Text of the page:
Thursday, September 15, 2011

Death, post 5, Death and Mercy

This is the last post on death for the time being.  I have not been exhaustive on the topic by any stretch of the imagination.  As I mentioned in the first few posts there are many different facets to the topic, and I ended up approaching death by explaining what it means as an Orthodox Christian to be "dead to the world" and to live one's life with the end in mind, and the remembrance of death is the vital means to this end.  I gave both the ordinary example of my simple grandfather who lived as a layman (a carpenter by trade) and the extraordinary example of St. John of Shanghai and San Francisco.

Some people may make the argument that living your life with the end in mind is depressing and robs you of everyday joy.  An atheist that does not believe in an afterlife or a Christian that believes that they are already "saved" and hence somehow will avoid judgment may say this I suppose.  But to those of us that believe that our actions (or inactions) actually have eternal consequences, remembering that our lives can end at any given moment (google September 11, 2001 for details) should keep us in check.  Living a self-examined life and continually confessing and changing those areas that fall short of what God asks from us is really the only way to prepare ourselves for the inevitable judgment.  However, the more and more we tie ourselves up with unnecessary cares of this world, the more and more impossible this becomes.  Being dead to the world doesn't mean ignoring all other people and focusing on yourself.  It is forgetting about your own needs, and focusing on the needs of other people.  And what do people need?  The obvious answer is, they need our love, and they need it unconditionally, regardless of whether they believe in our religious or political ideas.  And, I think, that the most important aspect of this love, is mercy and not judgment. 

Fr. Gabriel Cooke of blessed memory once relayed the following story to us one Sunday.  I think this really underscores the Orthodox Christian world view.

Fr. Gabriel had been invited to a pan-Christian event of the greater Phoenix metro area.  Leaders of various Christian denominations gathered together for a general discussion of ideas and the topic of what was to be hoped for at the Last Judgment came up.  One pastor stood up and proclaimed "Justice!  I want justice to be done!"  This announcement brought up great applause and agreement.  After a minute or two, things settled down and Fr. Gabriel stood up and replied "Justice?  Really?  My hope is in mercy.  I will need mercy from God, because it will be in His mercy that I will be saved."  No grand applause for this comment.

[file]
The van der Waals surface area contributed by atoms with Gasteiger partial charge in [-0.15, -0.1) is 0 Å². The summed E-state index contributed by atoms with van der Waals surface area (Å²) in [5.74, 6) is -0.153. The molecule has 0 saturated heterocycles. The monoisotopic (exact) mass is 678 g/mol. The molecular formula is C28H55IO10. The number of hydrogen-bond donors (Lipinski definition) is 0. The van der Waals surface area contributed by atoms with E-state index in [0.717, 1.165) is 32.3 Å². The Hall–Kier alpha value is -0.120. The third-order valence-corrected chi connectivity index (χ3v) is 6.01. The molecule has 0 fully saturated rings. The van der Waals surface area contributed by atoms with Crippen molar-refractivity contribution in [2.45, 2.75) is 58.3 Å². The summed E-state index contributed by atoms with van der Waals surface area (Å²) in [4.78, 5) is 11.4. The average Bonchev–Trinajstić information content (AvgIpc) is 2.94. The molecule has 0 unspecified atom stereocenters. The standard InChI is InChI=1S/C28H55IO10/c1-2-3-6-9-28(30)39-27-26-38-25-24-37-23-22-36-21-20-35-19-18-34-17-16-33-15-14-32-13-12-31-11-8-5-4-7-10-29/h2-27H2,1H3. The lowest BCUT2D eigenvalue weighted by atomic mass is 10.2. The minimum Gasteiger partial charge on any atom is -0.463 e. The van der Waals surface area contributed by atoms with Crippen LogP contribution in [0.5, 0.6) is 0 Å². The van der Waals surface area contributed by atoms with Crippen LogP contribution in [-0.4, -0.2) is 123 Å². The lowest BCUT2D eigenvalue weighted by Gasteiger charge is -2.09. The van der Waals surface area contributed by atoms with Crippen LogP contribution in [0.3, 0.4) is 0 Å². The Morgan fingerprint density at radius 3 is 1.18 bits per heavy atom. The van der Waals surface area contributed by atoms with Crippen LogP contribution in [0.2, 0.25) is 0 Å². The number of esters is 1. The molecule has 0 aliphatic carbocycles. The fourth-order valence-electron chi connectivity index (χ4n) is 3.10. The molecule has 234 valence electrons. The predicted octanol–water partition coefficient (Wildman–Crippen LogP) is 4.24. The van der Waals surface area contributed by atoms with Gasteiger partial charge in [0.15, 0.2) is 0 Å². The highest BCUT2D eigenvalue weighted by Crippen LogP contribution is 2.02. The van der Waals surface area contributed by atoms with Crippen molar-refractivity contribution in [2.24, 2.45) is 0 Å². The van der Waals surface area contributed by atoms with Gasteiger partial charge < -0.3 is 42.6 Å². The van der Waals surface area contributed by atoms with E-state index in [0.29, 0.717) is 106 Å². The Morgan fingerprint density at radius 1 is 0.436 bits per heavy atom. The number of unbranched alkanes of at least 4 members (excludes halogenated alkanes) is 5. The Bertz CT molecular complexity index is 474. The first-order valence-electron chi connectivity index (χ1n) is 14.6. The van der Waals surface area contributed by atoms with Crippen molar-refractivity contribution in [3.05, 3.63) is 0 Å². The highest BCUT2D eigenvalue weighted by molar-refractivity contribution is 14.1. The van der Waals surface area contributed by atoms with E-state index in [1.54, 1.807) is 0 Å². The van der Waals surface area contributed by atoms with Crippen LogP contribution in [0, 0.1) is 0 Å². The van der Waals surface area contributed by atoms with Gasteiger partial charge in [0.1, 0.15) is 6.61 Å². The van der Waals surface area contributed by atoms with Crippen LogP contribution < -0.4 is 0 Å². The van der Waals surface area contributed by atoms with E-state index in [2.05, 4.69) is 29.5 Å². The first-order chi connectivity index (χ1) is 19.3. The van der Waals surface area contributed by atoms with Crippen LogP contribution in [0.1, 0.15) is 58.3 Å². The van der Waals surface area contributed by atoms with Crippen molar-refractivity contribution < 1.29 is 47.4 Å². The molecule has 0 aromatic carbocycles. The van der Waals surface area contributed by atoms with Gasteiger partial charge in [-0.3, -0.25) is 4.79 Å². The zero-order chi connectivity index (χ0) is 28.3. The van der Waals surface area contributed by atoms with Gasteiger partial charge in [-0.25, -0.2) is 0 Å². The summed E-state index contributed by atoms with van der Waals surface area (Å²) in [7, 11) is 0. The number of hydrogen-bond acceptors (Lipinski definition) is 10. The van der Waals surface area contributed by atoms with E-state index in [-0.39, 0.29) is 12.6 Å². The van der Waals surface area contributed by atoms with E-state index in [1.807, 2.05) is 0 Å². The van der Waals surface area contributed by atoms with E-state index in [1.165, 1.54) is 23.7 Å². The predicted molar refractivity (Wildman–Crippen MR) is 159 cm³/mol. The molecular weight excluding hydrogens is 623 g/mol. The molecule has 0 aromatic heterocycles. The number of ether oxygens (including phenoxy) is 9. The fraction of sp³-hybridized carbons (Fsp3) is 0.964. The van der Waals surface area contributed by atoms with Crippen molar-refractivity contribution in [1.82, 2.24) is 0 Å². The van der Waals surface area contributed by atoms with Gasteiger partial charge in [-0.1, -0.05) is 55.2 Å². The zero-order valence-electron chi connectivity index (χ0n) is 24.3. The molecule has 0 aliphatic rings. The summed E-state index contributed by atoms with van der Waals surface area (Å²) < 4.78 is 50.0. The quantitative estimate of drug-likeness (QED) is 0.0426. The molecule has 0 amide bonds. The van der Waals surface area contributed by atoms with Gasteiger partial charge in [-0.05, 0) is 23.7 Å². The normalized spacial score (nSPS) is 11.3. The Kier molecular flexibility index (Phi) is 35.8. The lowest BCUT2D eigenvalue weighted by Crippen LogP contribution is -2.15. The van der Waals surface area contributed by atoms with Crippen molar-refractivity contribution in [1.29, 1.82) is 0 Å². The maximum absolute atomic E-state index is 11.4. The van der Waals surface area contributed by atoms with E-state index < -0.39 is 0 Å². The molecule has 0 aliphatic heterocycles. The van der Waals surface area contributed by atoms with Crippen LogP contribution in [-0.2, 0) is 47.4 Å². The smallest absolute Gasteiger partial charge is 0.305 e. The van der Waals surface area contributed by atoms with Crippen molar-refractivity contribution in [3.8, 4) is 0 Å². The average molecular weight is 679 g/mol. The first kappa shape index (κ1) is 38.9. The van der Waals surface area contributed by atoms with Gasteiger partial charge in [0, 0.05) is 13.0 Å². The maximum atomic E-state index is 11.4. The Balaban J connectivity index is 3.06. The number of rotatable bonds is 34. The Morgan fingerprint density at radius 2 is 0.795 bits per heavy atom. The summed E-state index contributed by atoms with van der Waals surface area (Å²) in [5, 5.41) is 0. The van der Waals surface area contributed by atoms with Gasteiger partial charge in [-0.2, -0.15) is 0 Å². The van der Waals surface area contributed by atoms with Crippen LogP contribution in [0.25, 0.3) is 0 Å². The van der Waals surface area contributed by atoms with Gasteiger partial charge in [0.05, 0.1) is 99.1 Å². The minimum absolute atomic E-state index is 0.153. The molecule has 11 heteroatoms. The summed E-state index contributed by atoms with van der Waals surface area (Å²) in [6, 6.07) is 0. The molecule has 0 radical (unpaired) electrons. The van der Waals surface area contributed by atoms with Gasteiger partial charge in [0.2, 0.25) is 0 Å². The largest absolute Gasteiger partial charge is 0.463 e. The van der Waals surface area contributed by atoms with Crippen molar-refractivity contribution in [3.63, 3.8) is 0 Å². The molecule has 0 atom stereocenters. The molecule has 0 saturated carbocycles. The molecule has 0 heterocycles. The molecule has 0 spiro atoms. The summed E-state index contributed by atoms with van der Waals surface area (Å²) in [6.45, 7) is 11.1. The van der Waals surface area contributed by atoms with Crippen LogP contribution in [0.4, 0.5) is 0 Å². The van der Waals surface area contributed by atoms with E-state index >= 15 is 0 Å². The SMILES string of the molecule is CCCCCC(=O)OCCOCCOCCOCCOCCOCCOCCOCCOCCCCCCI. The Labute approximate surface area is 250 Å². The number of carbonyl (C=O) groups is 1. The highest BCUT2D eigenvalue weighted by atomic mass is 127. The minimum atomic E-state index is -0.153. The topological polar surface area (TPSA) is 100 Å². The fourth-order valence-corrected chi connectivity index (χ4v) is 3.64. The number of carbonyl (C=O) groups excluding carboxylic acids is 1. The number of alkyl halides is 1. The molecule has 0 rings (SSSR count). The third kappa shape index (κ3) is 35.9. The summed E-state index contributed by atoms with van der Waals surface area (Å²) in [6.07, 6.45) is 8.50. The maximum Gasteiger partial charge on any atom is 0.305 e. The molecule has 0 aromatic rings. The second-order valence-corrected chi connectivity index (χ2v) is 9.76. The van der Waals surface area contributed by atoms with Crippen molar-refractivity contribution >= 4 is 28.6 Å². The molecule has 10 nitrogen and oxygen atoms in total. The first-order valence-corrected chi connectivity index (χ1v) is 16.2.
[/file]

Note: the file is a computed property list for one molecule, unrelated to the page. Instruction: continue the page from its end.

Realizing that we are all in need of mercy levels the playing field.  It deflates the ego and self-righteousness dissipates.  However if we occupy ourselves with judging others, with obtaining more and more stuff, or with zombifying our souls with entertainment, there is no time in our self-absorbed lives to give thought to another person. It's a very hard thing and life long struggle to be sure, but this being "dead to the world" is the only way.

Here's a quote from St. Innocent of Alaska, another Orthodox saint of North America.  I highly recommend his biography, St. Innocent, Apostle to America, it reads like a page turning adventure novel. The courage, the determination and above all, the love St. Innocent had for God and His children is almost beyond belief.  Anyhow, St. Innocent said the following: 

To deny oneself means to give up one's bad habits; to root out of the heart all that ties us to the world; not to cherish bad thoughts and desires; to suppress every evil thought; to avoid occasions of sin; not to desire or to do anything out of self-love, but to do everything out of love for God. To deny oneself, according to St. Paul means "to be dead to sin. . . but alive to God."
or from Jesus Christ Himself in Matthew 25:31-46:
31 “When the Son of Man comes in His glory, and all the holy angels with Him, then He will sit on the throne of His glory. 32 All the nations will be gathered before Him, and He will separate them one from another, as a shepherd divides his sheep from the goats. 33 And He will set the sheep on His right hand, but the goats on the left. 34 Then the King will say to those on His right hand, ‘Come, you blessed of My Father, inherit the kingdom prepared for you from the foundation of the world: 35 for I was hungry and you gave Me food; I was thirsty and you gave Me drink; I was a stranger and you took Me in; 36 I was naked and you clothed Me; I was sick and you visited Me; I was in prison and you came to Me.’

37 “Then the righteous will answer Him, saying, ‘Lord, when did we see You hungry and feed You, or thirsty and give You drink? 38 When did we see You a stranger and take You in, or naked and clothe You? 39 Or when did we see You sick, or in prison, and come to You?’ 40 And the King will answer and say to them, ‘Assuredly, I say to you, inasmuch as you did it to one of the least of these My brethren, you did it to Me.’ (emphasis mine)

41 “Then He will also say to those on the left hand, ‘Depart from Me, you cursed, into the everlasting fire prepared for the devil and his angels: 42 for I was hungry and you gave Me no food; I was thirsty and you gave Me no drink; 43 I was a stranger and you did not take Me in, naked and you did not clothe Me, sick and in prison and you did not visit Me.’

44 “Then they also will answer Him, saying, ‘Lord, when did we see You hungry or thirsty or a stranger or naked or sick or in prison, and did not minister to You?’ 45 Then He will answer them, saying, ‘Assuredly, I say to you, inasmuch as you did not do it to one of the least of these, you did not do it to Me.’ 46 And these will go away into everlasting punishment, but the righteous into eternal life.” 

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